Gregory Starr

Gregory Starr


  • (205) 348-0556
  • 3097-A Shelby Hall
  • Website
  • Accepting Undergraduate Students Not Accepting Students


  • Postdoctoral research: University of Florida
  • Ph.D., Biological Sciences, Florida International University, 2000

Research Interests

My research focuses on understanding the controls over carbon, water, and energy fluxes through terrestrial ecosystems. This includes the interaction between abiotic and biotic processes and the feedbacks to global biogeochemical cycles and climate change. I am particularly interested in understanding these processes across multiple scales (e.g. internal plant signals to continental level carbon dynamics) using plant physiological ecology as a foundation for my research. My research makes use of the latest environmental instrumentation to understand the relationships among climate, biogeochemistry, and plant physiology. For more detailed information regarding my current research projects visit the Starr Laboratory Site.

Ecosystems of Study

Over the past decade I have been involved with research in a multitude of ecosystems around the world, these include but are not limited to: Arctic Tundra, Everglades, Southern Pine, and Lowland Neo-Tropical Rain Forest Ecosystems. I would encourage my students to focus their studies on these ecosystems but I would not restrict them to these systems.

Research Opportunities

Motivated undergraduate and graduate students interested in joining my laboratory should contact me directly, Interested individuals should be open to working on ecosystem or individual species addressing questions associated with plant physiological ecology, ecosystems ecology, or atmospheric transport. Both basic and applied approaches are appropriate. I expect all students to incorporate ecological theory into their studies.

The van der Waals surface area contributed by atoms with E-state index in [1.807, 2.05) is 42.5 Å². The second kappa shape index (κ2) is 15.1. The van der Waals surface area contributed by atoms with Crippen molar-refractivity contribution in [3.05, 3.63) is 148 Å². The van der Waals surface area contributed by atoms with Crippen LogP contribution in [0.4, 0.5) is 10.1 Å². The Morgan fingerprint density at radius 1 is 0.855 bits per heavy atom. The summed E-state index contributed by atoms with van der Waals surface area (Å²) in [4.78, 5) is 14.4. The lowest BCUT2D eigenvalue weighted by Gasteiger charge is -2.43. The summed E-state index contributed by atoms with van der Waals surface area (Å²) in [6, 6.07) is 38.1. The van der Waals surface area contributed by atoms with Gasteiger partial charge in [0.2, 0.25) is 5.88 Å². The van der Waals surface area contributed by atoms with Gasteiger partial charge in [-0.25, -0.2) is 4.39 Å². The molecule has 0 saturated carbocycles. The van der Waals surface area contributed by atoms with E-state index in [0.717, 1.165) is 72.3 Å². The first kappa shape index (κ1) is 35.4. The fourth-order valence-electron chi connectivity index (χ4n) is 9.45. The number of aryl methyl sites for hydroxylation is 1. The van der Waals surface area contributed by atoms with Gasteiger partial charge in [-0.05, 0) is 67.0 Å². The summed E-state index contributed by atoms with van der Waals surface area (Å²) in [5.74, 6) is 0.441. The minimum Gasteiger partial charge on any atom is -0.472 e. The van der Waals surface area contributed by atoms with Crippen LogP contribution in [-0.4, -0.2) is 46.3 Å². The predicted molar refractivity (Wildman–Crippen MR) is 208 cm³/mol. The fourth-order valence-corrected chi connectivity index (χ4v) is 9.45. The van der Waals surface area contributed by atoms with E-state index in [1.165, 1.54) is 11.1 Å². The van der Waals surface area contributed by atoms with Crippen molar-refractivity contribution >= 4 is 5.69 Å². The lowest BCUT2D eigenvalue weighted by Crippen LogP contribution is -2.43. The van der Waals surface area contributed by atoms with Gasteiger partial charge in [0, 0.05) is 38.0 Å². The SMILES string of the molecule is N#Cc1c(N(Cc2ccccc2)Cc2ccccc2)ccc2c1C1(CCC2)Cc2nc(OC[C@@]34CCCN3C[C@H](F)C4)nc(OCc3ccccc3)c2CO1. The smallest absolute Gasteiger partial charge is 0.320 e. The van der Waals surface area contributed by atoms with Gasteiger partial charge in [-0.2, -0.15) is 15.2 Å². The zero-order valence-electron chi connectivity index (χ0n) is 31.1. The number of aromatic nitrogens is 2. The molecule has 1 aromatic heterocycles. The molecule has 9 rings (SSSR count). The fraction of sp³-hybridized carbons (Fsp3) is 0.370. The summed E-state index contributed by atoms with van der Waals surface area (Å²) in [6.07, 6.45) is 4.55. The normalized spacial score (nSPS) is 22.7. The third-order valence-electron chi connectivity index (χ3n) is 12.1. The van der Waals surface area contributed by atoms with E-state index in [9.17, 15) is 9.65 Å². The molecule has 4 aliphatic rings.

a crane-like piece of equipment suspended over a forest
Long Leaf Pine Canopy and Eddy Covariance Equipment at the Joseph W. Jones Ecological Research Center
a vast expanse of tall grass
Everglades Sawgrass Prairie












Selected Publications

  • Kunwor, S., G. Starr, H.W. Loescher, and C.L. Staudhammer (2017) Preserving the variance of long-term eddy-covariance measurements using parameter prediction in gap filling. Agricultural and Forest Meteorology. 232(2017), 635 – 649.
  • Viner, B., M. Parker, P. Varnedoe, M. Leclerc, G. Starr, D. Aubrey, G. Zhang, H. Duarte (2016). Micrometeorological conditions before, during, and after a prescribed fire in a longleaf pine forest. Journal Geophysical Research-Biogeosciences. http://doi: 10.1002/2016JG003351
  • Blood, A., G. Starr, F. Escobedo, A. Chappelka, E. Wiseman, R. Sivakumar, and C.L. Staudhammer (2016) Resolving uncertainties in allometric relationships for urban trees of the Southeastern United States: local and general equations for 98 common species. Urban Forestry and Urban Greening. 20, 282 – 294.
  • *Malone, S.L., J. Barr, J. Fuentes, S. F. Oberbauer, C. L. Staudhammer, E. Gaiser, G. Starr (2016). Sensitivity to low temperature episodes: implications for CO2 dynamics in coastal wetland ecosystems. Wetlands. doi:10.1007/s13157-016-0810-3
  • Blood, A., G. Starr, F. Escobedo, A. Chappelka and C.L. Staudhammer (2016). How do urban forests compare? Tree diversity in urban and periurban forests of the Southeastern US. Forests. doi:10.3390/f7060120
  • *Starr, G., C. L. Staudhammer, S. Wiesner, S. Kunwor, H. W. Loescher, A. F. Baron, A. Whelan, R. J. Mitchell, L. Boring (2016). Carbon dynamics of Pinus palustris ecosystems following drought. Forests. http://doi:10.3390/f7050098
  • Publications (υ represents undergraduates, * graduates student and Φ post doctoral authors from my research group)